Award-Winning Farm is Work of Generations

Shelby County’s Meltzer family wins the John Arnold Award for Rural Preservation, presented by Indiana Landmarks and Indiana Farm Bureau.

Meltzer Farm, Shelbyville
The Meltzer Farm outside of Shelbyville represents more than 160 years of stewardship by the Meltzer family, who still use a collection of historic buildings including the original 1850s farmhouse and timber-frame barn (above). Photo by Evan Hale.

Love of Land

In eastern Shelby County, generations of the Meltzer family have farmed the land for more than 160 years, adapting to technological and cultural shifts, and weathering two pandemics.

For their role in preserving Meltzer Farm outside Shelbyville, siblings Kris Meltzer and Karen Meltzer-Armstrong won the 2021 John Arnold Award for Rural Preservation, presented by Indiana Landmarks and Indiana Farm Bureau in August at the Celebration of Agriculture, hosted by the Indiana State Department of Agriculture at the Indiana State Fair.

Frederick Meltzer moved from Germany to Shelby County and purchased the homestead in 1857, the first in a long line of Meltzers who’ve farmed the land ever since. Kris Meltzer, Karen Meltzer-Armstrong and her husband, Tony Armstrong, currently oversee production of corn and soybeans on the farm’s 100 tillable acres. Today, the farm includes the original 1850s farmhouse and timber-frame barn, log barns, a log cabin, a one-room brick schoolhouse, gas well, artesian well, an outhouse, a pumpkin patch, and an old growth forest.

“The award committee was deeply impressed by the unique and diverse collection of historic agricultural buildings still in use at the Meltzer Farm,” says Tommy Kleckner, director of Indiana Landmarks’ Western Regional Office and Arnold Award coordinator. “And the commitment generations of the family have demonstrated to preserving and maintaining the farm’s heritage is extraordinary,” he adds.

With a practical, waste-not, want-not approach, the Meltzers have incorporated the farm’s historic buildings into modern operations. The nineteenth-century frame barn houses farm equipment, hay, straw, and occasionally livestock, and the log barns store grain. The original farmhouse has served as a machine shop and time capsule for preserving the family’s heritage. The outhouse remains in working order, nicknamed “The Roosevelt” in recognition of it being one of the millions of sanitary privies constructed during the Great Depression through President Franklin Delano Roosevelt’s New Deal. Along with vintage buildings, the Meltzers have preserved vintage farm equipment, including Brady Meltzer’s steam engine and an antique thrashing machine.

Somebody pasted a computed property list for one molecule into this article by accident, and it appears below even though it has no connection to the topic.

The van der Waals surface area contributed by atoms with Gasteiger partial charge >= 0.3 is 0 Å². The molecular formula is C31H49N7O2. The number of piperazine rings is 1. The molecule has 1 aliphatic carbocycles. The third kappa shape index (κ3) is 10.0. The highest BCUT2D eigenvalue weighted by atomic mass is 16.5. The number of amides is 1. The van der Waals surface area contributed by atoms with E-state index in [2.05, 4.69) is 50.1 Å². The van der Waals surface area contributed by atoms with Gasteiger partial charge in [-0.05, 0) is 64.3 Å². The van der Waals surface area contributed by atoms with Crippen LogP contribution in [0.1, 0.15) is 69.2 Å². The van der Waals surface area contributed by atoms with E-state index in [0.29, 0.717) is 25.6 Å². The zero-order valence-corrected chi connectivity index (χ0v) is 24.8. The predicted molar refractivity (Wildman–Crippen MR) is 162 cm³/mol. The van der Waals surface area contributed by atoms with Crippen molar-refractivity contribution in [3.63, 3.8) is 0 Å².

Brady constructed three log barns on the farm in the 1940s reusing timbers dismantled from historic log buildings that other property owners planned to demolish. To accommodate his interest in muzzleloaders and long-range rifles, Brady built one of the log structures to house Meltzer’s Muzzleers, a muzzleloading shooting club.

Liberty Township School #2, built by members of the family in 1875, still stands in its original location south of the farmstead. When school consolidation eliminated the school’s original use, the Meltzers repurposed the building as a machine shop and secured its entry in the National Register of Historic Places. They continue to serve as caretakers of the property. “We’re loaded with Indiana history here,” says Karen’s daughter Vanessa Armstrong, who helps operate the farm.

The family’s love of the land extends to conserving the property’s 60 acres of woods, one of the last remnants of the state’s old growth forest, meaning it contains trees more than 150 years old. In 1928, Brady Meltzer placed the woods in Indiana’s Classified Forest Program, and in 1974 it was designated a National Natural Landmark. To ensure its long-term protection, his son Philip Meltzer partnered with the Central Indiana Land Trust to dedicate Meltzer Woods as a nature preserve, and today the family welcomes walkers and scientists who come to explore and study the forest.

The property took on new significance during the pandemic in 2020, when the family sequestered in the Italianate-style farmhouse built by the first Philip Meltzer in 1882. “We were sheltering in place in the same house where our ancestors sheltered during the Spanish flu pandemic of 1918,” notes Vanessa. “My grandfather Philip shared stories from his deathbed—the same room where he was born in 1926. Listening to him reminisce about his life on the farm and what it meant to him has given me a great appreciation for his lifelong work to preserve the farm.”

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